Perhaps we should suggest our children save their allowances in the hopes that we could form a Mommy Lobby and challenge the interests of the corporations funding these lobbying efforts whose CEOs compensation is dependent upon their fulfillment of fiduciary duties to their shareholders.
We are all stakeholders in the food supply, whether we own the stocks or not. And 300 million of us eat. Together, we can Do Something.
Today’s headlines are enough to make any mother quake.
According to the Centers for Disease Control, autism rates have doubled. Research published this morning in the journal Pediatrics reveals that in the U.S. in 2007 about 1 in 91 children ages 3 to 17 were somewhere on the autism spectrum. That’s more than any previous survey has found.
The new study then goes on to cite earlier research showing that the life-time medical cost of dealing with ASD is $1.6 million; other research cited says ASD-related costs borne by the health-care system rose 142 percent from 2000 to 2004.
While industry funded ‘experts’ may suggest that this study is based on subjective data, industry funded ‘experts’ also suggest that a bowl of Cocoa Krispies is a SMART CHOICE for our children.
According to the Centers for Disease Control, there has been a 265% increase in the rate of hospitalizations related to food allergic reactions, 1 in 2 minority children and 1 in 3 Caucasian children born in the year 2000 (this year’s fourth graders) are expected to be insulin dependent by the time they reach adulthood and now 1 in 91 children has some degree of autism.
Today, health care spending represents 17% of our GDP, but perhaps it is time that we view our children as more than just a sales channel for Big Pharma’s money making medicine.
The unhealthy truth is that today 1 in 3 American children now has autism, allergies, ADHD or asthma.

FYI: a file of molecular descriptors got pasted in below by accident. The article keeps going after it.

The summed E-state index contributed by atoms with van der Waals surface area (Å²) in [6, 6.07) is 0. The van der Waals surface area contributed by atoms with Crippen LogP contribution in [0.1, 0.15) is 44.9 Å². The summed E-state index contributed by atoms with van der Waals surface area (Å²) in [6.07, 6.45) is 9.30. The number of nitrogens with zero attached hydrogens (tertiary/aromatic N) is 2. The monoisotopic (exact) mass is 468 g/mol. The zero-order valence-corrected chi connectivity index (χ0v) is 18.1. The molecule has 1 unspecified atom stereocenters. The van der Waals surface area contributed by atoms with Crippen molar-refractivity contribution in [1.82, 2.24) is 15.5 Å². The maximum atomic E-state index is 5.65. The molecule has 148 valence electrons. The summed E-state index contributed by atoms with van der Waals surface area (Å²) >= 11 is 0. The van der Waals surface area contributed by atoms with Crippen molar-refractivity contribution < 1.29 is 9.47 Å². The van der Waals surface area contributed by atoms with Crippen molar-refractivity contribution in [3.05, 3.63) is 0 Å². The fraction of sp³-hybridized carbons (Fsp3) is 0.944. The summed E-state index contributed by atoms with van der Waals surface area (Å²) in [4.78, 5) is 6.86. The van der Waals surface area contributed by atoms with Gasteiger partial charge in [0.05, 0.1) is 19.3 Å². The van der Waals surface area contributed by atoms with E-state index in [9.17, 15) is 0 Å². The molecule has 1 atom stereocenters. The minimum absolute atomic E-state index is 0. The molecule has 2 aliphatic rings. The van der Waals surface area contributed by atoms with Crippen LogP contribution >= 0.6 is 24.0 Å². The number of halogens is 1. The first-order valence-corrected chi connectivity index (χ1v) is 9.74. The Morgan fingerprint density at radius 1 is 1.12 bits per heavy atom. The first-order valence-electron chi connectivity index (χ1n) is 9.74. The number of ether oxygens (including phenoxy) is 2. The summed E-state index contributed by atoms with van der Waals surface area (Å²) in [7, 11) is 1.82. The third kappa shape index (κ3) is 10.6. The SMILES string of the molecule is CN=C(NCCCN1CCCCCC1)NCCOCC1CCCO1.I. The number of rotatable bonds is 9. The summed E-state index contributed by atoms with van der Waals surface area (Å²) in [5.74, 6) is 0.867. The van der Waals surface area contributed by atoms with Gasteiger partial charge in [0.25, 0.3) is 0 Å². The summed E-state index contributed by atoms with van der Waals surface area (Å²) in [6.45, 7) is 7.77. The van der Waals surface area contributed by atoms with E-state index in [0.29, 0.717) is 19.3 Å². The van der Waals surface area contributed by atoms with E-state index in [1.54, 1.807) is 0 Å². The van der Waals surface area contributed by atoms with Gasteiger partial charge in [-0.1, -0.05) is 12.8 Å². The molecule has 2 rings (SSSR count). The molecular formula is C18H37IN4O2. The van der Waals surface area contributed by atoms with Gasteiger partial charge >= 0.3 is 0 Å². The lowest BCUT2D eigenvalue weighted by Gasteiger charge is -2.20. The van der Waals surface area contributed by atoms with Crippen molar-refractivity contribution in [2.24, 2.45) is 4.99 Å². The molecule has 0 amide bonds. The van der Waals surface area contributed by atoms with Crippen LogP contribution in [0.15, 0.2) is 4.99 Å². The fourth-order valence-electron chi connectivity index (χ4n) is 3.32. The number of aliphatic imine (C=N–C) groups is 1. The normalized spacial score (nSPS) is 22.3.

In 1946, Harry Truman said, “A nation is only as healthy as its children.”
Shouldn’t we stop playing Russian Roulette with ours?
Our industrialized agricultural system in the US is dependent on fossil fuel. Conventional food production and distribution requires a tremendous amount of energy—one study conducted in 2000 estimated that ten percent of the energy used annually in the United States was consumed by the food industry. More recent studies suggest that this number is now closer to 17 percent.
• Most pesticides are petroleum-(oil) based
• Increasing numbers of food additives and colorants are petroleum-(oil) based
• All commercial fertilizers are ammonia-based. Ammonia is produced from natural gas
• Oil allowed for farming implements such as tractors, food storage systems such as refrigerators, and food transport systems such as trucks
• In the US, the average piece of food is transported almost 1,500 miles before it gets to your plate.
• Commercial food production is oil powered.
To use the words of Richard Heinberg, a “peak oil” scholar and author of The Party’s Over: Oil, War and the Fate of Industrial Societies: “How dependent on oil is our food system? Enormously dependent. Fatally dependent, I would say.”
So what can you do to keep this unhealthy ingredient out of your kitchen?
• Eat Foods You Can Pronounce (chances are they contain fewer artificial colors, additive and dyes)
• Think Like Your Grandmother (did she have a jar of Yellow #5 on her kitchen counter?)
• Plant something (just one thing…remember those lima beans in school? Don’t be intimidated!)
• Cook it once, eat it twice (recycle those noodles for salad or that chicken in a stir fry)
• Don’t make “the perfect” the enemy of “the good” (every little step makes a difference!)
And if you think that one small thing can’t make a difference, remember that we are, each of us, a ripple of hope. And that together, we can affect remarkable change.